ABOUT WRN

Who Are We?

We are a feminist group. We are a network of women from England, Wales, Scotland and Northern Ireland with one main focus: to defend the sex-based rights of women.

 

We are not aligned to any political party - we are women of all political persuasions and none. Our position is "Respect My Sex" - we support candidates who understand the rights and needs of women, regardless of party.

WRN has around 60 geographical groups, with more than 1200 members. Our members are of all ages, sexual orientation, races, disability, employment status and socio-economic backgrounds. Some of us are parents and/or carers. We have differing religious beliefs. But, we are all committed to free speech and to putting the sex based needs of women and girls first.

 

And we are all women - adult human females.

 

Our groups offer a safe space to talk freely and compassionately. We provide support to one another and campaign for evidence-based solutions to stop the erasure of our sex-based rights.

Women's Rights Network - England, Wales, Scotland & NI

Map Showing All Areas Where We Have Groups and Members

Our Aims

 

  • To retain the hard-won rights of women

  • To prevent the introduction of self-identification in the Gender Recognition Act

  • To stop the medicalisation of children who are encouraged to believe that it is possible to change sex.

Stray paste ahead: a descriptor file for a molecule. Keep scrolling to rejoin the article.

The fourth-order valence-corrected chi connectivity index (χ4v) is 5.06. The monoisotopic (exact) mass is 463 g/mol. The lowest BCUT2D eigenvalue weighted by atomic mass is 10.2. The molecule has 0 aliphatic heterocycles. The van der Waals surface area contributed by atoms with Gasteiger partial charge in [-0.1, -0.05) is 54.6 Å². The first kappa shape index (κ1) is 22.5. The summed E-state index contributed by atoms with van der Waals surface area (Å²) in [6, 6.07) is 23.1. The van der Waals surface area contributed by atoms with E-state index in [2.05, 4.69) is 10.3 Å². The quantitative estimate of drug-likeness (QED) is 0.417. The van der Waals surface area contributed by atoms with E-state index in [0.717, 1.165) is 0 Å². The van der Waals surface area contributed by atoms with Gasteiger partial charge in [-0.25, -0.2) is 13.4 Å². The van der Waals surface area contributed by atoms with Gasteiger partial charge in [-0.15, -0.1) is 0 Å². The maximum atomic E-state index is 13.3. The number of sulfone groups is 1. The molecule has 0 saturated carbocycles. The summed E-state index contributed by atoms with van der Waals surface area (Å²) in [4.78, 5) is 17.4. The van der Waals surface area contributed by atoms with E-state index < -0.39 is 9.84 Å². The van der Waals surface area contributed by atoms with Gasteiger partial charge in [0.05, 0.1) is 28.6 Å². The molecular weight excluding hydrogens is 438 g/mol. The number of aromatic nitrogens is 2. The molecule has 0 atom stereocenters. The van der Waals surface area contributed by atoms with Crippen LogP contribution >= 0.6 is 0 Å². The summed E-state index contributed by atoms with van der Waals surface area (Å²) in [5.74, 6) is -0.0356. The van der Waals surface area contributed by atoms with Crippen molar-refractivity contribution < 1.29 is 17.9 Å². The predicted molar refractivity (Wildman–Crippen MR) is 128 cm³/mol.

• To reinstate the words ‘sex’ and ‘woman/women’ into common language and law.

Join Us!

In recent months we have begun to make real progress, but our fight is not over. Why not come and join us because we are stronger together

 

New groups are still forming and new members are always welcome.

Want to learn more? Join our mailing list.

Direct message us on Twitter @WomensRightsNet for more information and to find your nearest group.

In the words of Millicent Fawcett

"Courage calls to courage everywhere, and its voice cannot be denied"

Why do people call you the "Shopper Groups"?

The Women's Rights Network grew out of every day women connecting on social media, discussing and sharing concerns on sex-based rights issues locally to them.

They decided to meet in person, to make their presence known and in doing so faced online harassment when discussing meeting.

So, instead, they talked about going to meet to go "shopping". Other women around the UK noted that they wish they knew women local to them to "go shopping with" and the shopping groups were born.

 

From those initial groups, a countrywide network of women have joined forces to actively and respectfully discuss our sex-based rights. We offer support to one another. We make our concerns known and push for workable solutions.

We shrug off stereotypes and turn name calling into humour.

We know what is REALLY important.

Follow @WomensRightsNet on Twitter to find out more.

PS: Bring your own shopping bag! 

Why Shoppers?